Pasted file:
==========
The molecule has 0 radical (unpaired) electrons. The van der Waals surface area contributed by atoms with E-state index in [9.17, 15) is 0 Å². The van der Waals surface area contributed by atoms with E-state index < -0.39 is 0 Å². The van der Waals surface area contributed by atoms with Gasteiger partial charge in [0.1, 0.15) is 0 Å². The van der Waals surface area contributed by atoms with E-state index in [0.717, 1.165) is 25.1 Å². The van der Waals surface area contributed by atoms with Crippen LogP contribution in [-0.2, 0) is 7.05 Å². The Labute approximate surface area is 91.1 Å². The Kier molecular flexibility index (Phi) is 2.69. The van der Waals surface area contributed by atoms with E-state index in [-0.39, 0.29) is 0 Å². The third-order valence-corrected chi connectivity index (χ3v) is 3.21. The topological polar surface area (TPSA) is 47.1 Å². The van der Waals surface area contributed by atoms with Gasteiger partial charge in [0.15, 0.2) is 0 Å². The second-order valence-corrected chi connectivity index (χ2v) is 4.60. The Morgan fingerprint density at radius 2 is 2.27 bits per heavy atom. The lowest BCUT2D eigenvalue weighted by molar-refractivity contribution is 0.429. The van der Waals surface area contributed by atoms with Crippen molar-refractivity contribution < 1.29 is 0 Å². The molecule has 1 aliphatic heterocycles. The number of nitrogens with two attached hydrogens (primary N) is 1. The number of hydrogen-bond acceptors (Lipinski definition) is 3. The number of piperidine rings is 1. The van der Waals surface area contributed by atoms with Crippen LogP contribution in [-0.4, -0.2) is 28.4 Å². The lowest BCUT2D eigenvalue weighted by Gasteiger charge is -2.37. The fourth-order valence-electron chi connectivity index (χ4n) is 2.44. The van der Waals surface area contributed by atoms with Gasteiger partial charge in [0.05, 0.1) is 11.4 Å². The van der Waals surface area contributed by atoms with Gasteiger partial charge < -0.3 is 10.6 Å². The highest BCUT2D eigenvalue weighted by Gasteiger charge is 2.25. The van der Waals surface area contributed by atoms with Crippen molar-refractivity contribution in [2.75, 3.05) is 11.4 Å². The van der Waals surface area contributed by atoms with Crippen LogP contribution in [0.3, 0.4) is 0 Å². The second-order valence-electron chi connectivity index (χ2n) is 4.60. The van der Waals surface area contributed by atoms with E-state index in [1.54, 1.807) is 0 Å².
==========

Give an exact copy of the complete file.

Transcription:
The molecule has 0 radical (unpaired) electrons. The van der Waals surface area contributed by atoms with E-state index in [9.17, 15) is 0 Å². The van der Waals surface area contributed by atoms with E-state index < -0.39 is 0 Å². The van der Waals surface area contributed by atoms with Gasteiger partial charge in [0.1, 0.15) is 0 Å². The van der Waals surface area contributed by atoms with E-state index in [0.717, 1.165) is 25.1 Å². The van der Waals surface area contributed by atoms with Crippen LogP contribution in [-0.2, 0) is 7.05 Å². The Labute approximate surface area is 91.1 Å². The Kier molecular flexibility index (Phi) is 2.69. The van der Waals surface area contributed by atoms with E-state index in [-0.39, 0.29) is 0 Å². The third-order valence-corrected chi connectivity index (χ3v) is 3.21. The topological polar surface area (TPSA) is 47.1 Å². The van der Waals surface area contributed by atoms with Gasteiger partial charge in [0.15, 0.2) is 0 Å². The second-order valence-corrected chi connectivity index (χ2v) is 4.60. The Morgan fingerprint density at radius 2 is 2.27 bits per heavy atom. The lowest BCUT2D eigenvalue weighted by molar-refractivity contribution is 0.429. The van der Waals surface area contributed by atoms with Crippen molar-refractivity contribution < 1.29 is 0 Å². The molecule has 1 aliphatic heterocycles. The number of nitrogens with two attached hydrogens (primary N) is 1. The number of hydrogen-bond acceptors (Lipinski definition) is 3. The number of piperidine rings is 1. The van der Waals surface area contributed by atoms with Crippen LogP contribution in [-0.4, -0.2) is 28.4 Å². The lowest BCUT2D eigenvalue weighted by Gasteiger charge is -2.37. The fourth-order valence-electron chi connectivity index (χ4n) is 2.44. The van der Waals surface area contributed by atoms with Gasteiger partial charge in [0.05, 0.1) is 11.4 Å². The van der Waals surface area contributed by atoms with Gasteiger partial charge < -0.3 is 10.6 Å². The highest BCUT2D eigenvalue weighted by Gasteiger charge is 2.25. The van der Waals surface area contributed by atoms with Crippen molar-refractivity contribution in [2.75, 3.05) is 11.4 Å². The van der Waals surface area contributed by atoms with Crippen LogP contribution in [0.3, 0.4) is 0 Å². The second-order valence-electron chi connectivity index (χ2n) is 4.60. The van der Waals surface area contributed by atoms with E-state index in [1.54, 1.807) is 0 Å².